SOCHI, Russia — An increasingly confident Sweden is relishing the prospect of a World Cup quarterfinal clash against England after displaying the best of its battling qualities in a 1-0 win over Switzerland in Tuesday’s Round of 16 tie.
English football is hugely popular in the Scandinavian country but the well-drilled Swedes will not be overawed when it faces a team packed with Premier League stars who beat Colombia on penalties after a 1-1 draw Tuesday.
“Bring them on. Most of them have respect for us and we feel secure regardless of who we meet,” striker Marcus Berg told reporters as he looked ahead to the last-eight encounter in Samara Saturday.
Winger Emil Forsberg, whose deflected goal earned Sweden a first World Cup quarterfinal berth since 1994, says the side will continue to make it tough for whoever they meet.
“We have had nightmare opponents wherever we went, and no matter who we get they’ll have to work hard to win. We believe in what we’re doing and believe we can do something great, and that we can achieve something fantastic,” he told reporters.
The Swedes have traditionally been a tough opponent for the English, who went 43 years without a win over the Scandinavians from 1968 to 2011, with England manager Gareth Southgate saying they had underestimated them in the past.
After suffocating the Swiss with their compact, defensive style, the Swedes are unlikely to change the tactics that have carried them this far in the tournament, and the fact that England will be favorites will not bother them.
“I don’t think their players want to meet us. We have shown time and again that we are a team that no-one wants to meet, a team that allows very few goal chances,” midfielder Gustav Svensson said after Sweden’s third clean sheet in four games.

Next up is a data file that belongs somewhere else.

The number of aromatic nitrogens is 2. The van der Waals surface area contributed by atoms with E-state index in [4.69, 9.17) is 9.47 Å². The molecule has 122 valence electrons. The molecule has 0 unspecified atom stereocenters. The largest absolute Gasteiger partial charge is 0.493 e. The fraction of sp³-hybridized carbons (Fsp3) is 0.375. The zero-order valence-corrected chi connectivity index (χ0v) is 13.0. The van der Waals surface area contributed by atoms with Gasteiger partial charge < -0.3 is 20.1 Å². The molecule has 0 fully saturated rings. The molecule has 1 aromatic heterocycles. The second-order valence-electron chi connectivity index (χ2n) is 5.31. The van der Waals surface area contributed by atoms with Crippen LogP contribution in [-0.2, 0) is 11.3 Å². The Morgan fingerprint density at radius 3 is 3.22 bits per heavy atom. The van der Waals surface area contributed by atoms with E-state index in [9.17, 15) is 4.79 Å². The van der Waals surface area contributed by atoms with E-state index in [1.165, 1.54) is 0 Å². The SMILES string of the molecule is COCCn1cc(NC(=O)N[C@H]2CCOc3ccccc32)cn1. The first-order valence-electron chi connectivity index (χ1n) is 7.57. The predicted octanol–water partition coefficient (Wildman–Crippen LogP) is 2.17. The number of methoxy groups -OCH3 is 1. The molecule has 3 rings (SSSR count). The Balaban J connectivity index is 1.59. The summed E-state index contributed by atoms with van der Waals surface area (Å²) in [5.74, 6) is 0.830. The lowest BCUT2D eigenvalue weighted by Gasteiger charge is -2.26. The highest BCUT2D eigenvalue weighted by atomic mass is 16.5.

“If you ask their players, I don’t think any of them will want to meet us.”
Sweden coach Janne Andersson said his side was “easy to analyze but very difficult to beat”.
Sweden remains one of the least fancied teams left in the competition, with little in the way of star power following the retirement of Zlatan Ibrahimovic after Euro 2016.
“I think there was a coach who once said about their team that they’re quite easy to analyze but quite difficult to beat. I think that’s a right description for us,” Andersson told reporters Friday.
Sweden has lost to England just once in eight competitive meetings — a 3-2 defeat during the group stage at Euro 2012 — but Andersson said past records are meaningless.
“We’re a completely different squad and so are they, so anything that went before is not relevant,” he said.
The 3-0 win over Mexico in Sweden’s final group match is the only time the Scandinavians have scored more than once in their past 11 official games.
They have kept three clean sheets in four outings in Russia but captain Andreas Granqvist will have his work cut out against Harry Kane, the leading scorer in the competition with six goals.
“He’s incredibly skilled, not just at penalties but as a striker. It’s going to be a very tough match against him but we will do our best to stop him,” said Granqvist, who will be partnered by Victor Lindelof in central defense.
“Many things must be right to beat a team like England.
“We need to get the defense right, we need to be courageous when we have possession. We have a clear idea of what we want to do in attack and we want to able to implement all of this.”